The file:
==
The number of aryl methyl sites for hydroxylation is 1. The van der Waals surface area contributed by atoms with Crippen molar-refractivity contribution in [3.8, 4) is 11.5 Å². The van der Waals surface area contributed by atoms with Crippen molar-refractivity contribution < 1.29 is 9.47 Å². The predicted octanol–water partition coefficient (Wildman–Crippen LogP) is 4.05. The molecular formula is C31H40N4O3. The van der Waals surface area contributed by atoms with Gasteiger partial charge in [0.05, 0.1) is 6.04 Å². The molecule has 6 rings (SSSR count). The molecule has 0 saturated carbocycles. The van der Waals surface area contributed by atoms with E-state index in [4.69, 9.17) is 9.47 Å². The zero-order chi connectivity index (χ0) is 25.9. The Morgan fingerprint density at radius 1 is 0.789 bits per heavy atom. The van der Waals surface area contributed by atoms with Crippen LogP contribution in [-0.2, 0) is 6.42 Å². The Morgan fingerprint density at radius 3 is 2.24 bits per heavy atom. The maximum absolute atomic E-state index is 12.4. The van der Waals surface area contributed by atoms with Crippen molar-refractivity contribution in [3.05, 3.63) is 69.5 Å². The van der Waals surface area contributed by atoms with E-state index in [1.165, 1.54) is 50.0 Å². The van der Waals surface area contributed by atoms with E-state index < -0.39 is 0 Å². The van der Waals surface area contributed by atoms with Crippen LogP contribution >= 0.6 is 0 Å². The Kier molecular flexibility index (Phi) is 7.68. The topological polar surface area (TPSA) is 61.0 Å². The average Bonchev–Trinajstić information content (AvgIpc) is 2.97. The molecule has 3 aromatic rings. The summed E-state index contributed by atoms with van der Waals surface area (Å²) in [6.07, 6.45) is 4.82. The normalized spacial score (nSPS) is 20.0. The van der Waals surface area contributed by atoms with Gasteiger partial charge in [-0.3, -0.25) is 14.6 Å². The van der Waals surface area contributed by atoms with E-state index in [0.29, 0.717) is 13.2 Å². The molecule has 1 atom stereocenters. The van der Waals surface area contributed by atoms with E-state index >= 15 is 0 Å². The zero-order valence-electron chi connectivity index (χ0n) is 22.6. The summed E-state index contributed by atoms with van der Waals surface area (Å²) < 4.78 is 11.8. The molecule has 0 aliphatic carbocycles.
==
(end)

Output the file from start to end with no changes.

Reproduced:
The number of aryl methyl sites for hydroxylation is 1. The van der Waals surface area contributed by atoms with Crippen molar-refractivity contribution in [3.8, 4) is 11.5 Å². The van der Waals surface area contributed by atoms with Crippen molar-refractivity contribution < 1.29 is 9.47 Å². The predicted octanol–water partition coefficient (Wildman–Crippen LogP) is 4.05. The molecular formula is C31H40N4O3. The van der Waals surface area contributed by atoms with Gasteiger partial charge in [0.05, 0.1) is 6.04 Å². The molecule has 6 rings (SSSR count). The molecule has 0 saturated carbocycles. The van der Waals surface area contributed by atoms with E-state index in [4.69, 9.17) is 9.47 Å². The zero-order chi connectivity index (χ0) is 25.9. The Morgan fingerprint density at radius 1 is 0.789 bits per heavy atom. The van der Waals surface area contributed by atoms with Crippen LogP contribution in [-0.2, 0) is 6.42 Å². The Morgan fingerprint density at radius 3 is 2.24 bits per heavy atom. The maximum absolute atomic E-state index is 12.4. The van der Waals surface area contributed by atoms with Crippen molar-refractivity contribution in [3.05, 3.63) is 69.5 Å². The van der Waals surface area contributed by atoms with E-state index in [1.165, 1.54) is 50.0 Å². The van der Waals surface area contributed by atoms with E-state index < -0.39 is 0 Å². The van der Waals surface area contributed by atoms with Crippen LogP contribution >= 0.6 is 0 Å². The Kier molecular flexibility index (Phi) is 7.68. The topological polar surface area (TPSA) is 61.0 Å². The average Bonchev–Trinajstić information content (AvgIpc) is 2.97. The molecule has 3 aromatic rings. The summed E-state index contributed by atoms with van der Waals surface area (Å²) in [6.07, 6.45) is 4.82. The normalized spacial score (nSPS) is 20.0. The van der Waals surface area contributed by atoms with Gasteiger partial charge in [-0.3, -0.25) is 14.6 Å². The van der Waals surface area contributed by atoms with E-state index in [0.29, 0.717) is 13.2 Å². The molecule has 1 atom stereocenters. The van der Waals surface area contributed by atoms with E-state index >= 15 is 0 Å². The zero-order valence-electron chi connectivity index (χ0n) is 22.6. The summed E-state index contributed by atoms with van der Waals surface area (Å²) < 4.78 is 11.8. The molecule has 0 aliphatic carbocycles.